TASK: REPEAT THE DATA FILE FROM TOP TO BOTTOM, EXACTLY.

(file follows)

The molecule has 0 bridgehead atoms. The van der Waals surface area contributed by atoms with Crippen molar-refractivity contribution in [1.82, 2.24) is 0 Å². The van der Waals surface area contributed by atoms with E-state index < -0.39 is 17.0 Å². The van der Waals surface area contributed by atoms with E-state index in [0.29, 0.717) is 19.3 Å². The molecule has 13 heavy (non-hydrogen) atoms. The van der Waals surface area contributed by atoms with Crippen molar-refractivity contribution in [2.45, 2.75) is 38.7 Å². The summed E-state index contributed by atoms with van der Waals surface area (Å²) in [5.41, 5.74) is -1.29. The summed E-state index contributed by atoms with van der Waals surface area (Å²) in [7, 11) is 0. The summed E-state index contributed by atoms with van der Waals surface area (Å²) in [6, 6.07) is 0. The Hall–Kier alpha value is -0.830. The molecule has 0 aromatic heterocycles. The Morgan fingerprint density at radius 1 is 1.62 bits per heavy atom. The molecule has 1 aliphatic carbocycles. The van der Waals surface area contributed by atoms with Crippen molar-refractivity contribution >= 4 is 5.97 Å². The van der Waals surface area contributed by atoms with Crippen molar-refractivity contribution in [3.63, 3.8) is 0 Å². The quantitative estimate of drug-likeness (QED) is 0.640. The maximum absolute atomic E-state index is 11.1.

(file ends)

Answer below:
The molecule has 0 bridgehead atoms. The van der Waals surface area contributed by atoms with Crippen molar-refractivity contribution in [1.82, 2.24) is 0 Å². The van der Waals surface area contributed by atoms with E-state index < -0.39 is 17.0 Å². The van der Waals surface area contributed by atoms with E-state index in [0.29, 0.717) is 19.3 Å². The molecule has 13 heavy (non-hydrogen) atoms. The van der Waals surface area contributed by atoms with Crippen molar-refractivity contribution in [2.45, 2.75) is 38.7 Å². The summed E-state index contributed by atoms with van der Waals surface area (Å²) in [5.41, 5.74) is -1.29. The summed E-state index contributed by atoms with van der Waals surface area (Å²) in [7, 11) is 0. The summed E-state index contributed by atoms with van der Waals surface area (Å²) in [6, 6.07) is 0. The Hall–Kier alpha value is -0.830. The molecule has 0 aromatic heterocycles. The Morgan fingerprint density at radius 1 is 1.62 bits per heavy atom. The molecule has 1 aliphatic carbocycles. The van der Waals surface area contributed by atoms with Crippen molar-refractivity contribution >= 4 is 5.97 Å². The van der Waals surface area contributed by atoms with Crippen molar-refractivity contribution in [3.63, 3.8) is 0 Å². The quantitative estimate of drug-likeness (QED) is 0.640. The maximum absolute atomic E-state index is 11.1.